20th Japanese/Korean Linguistics Conference
The annual 20th Japanese/Korean Linguistics Conference (JK20) was organized jointly by the Research Centre for Japanese Language and Linguistics in the Faculty of Oriental Studies, University of Oxford, and the Department of Linguistics at the School of Oriental and African Studies, University of London.
The conference was held in Oxford on 1-3 October 2010. This was the second time it took place outside the US and its first time in Europe. The Research Centre for Japanese Language and Linguistics, which was established by the University of Oxford in March 2009, was particularly pleased to host the conference in Oxford.
Thanks to the British Academy, funds were available to provide bursaries for graduate students working on Japanese and/or Korean linguistics in universities in Europe in order for them to attend the conference. Several students were awarded grants.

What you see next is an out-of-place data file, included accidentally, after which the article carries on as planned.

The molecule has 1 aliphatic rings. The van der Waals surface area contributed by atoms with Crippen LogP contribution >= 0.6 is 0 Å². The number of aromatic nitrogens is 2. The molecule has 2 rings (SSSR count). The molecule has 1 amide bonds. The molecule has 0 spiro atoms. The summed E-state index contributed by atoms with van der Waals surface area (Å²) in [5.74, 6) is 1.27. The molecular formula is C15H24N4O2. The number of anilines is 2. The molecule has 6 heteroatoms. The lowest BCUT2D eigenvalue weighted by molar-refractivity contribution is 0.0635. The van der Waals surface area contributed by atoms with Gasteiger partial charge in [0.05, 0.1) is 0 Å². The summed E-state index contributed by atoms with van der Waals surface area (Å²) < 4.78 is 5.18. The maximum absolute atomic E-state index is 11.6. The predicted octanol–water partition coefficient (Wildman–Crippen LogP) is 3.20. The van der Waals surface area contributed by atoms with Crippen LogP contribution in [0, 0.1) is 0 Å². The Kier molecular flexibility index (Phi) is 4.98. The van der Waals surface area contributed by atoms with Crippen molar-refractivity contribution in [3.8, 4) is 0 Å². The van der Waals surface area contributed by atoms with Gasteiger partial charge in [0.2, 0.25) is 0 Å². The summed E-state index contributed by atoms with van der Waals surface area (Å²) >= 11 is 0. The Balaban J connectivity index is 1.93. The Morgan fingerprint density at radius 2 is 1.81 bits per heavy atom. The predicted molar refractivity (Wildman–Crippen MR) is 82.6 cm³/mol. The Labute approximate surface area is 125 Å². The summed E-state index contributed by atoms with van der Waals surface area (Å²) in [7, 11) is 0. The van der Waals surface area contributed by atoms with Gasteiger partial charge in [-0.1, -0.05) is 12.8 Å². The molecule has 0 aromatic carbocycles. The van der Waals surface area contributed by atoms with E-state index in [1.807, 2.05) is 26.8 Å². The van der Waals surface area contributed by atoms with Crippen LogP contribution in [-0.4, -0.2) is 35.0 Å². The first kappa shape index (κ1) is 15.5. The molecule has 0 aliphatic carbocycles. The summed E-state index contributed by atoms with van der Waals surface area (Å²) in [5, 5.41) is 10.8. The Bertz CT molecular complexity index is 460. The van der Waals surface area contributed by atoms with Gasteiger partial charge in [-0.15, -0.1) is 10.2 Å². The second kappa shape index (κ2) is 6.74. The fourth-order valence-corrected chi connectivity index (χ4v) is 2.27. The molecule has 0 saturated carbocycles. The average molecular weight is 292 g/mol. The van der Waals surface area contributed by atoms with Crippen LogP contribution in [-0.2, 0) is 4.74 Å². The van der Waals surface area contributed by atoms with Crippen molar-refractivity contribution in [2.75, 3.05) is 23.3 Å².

We would also like to thank the Japan Foundation, Arts & Humanities Research Council, Hertford College, Young-Bin Min/Korea Foundation Endowment Fund, and the Oxford University Sasakawa Fund, for their generous support.
The JK conference is the only long-running general conference on Japanese and Korean linguistics and attracts the highest calibre of academic research in all areas of linguistics relevant to one or both languages. Its prominence and dual focus give specialists a chance to meet, present, discuss and learn across disciplinary boundaries. Proceedings are published by CSLI Publications and represent an important outlet for cutting-edge research in Japanese and Korean linguistics. The conference has presentations on the phonology, morphology, syntax, semantics, historical linguistics, discourse analysis, prosody, and psycholinguistics of both languages.
The keynote speakers for JK20 were:
- Professor Taro Kageyama (Director, the National Institute for Japanese Language and Linguistics, Tokyo)
- Professor Young-Key Kim-Renaud (Chair, Department of East Asian Languages and Literatures, George Washington University)
- Professor Beth Levin (Department of Linguistics, Stanford University)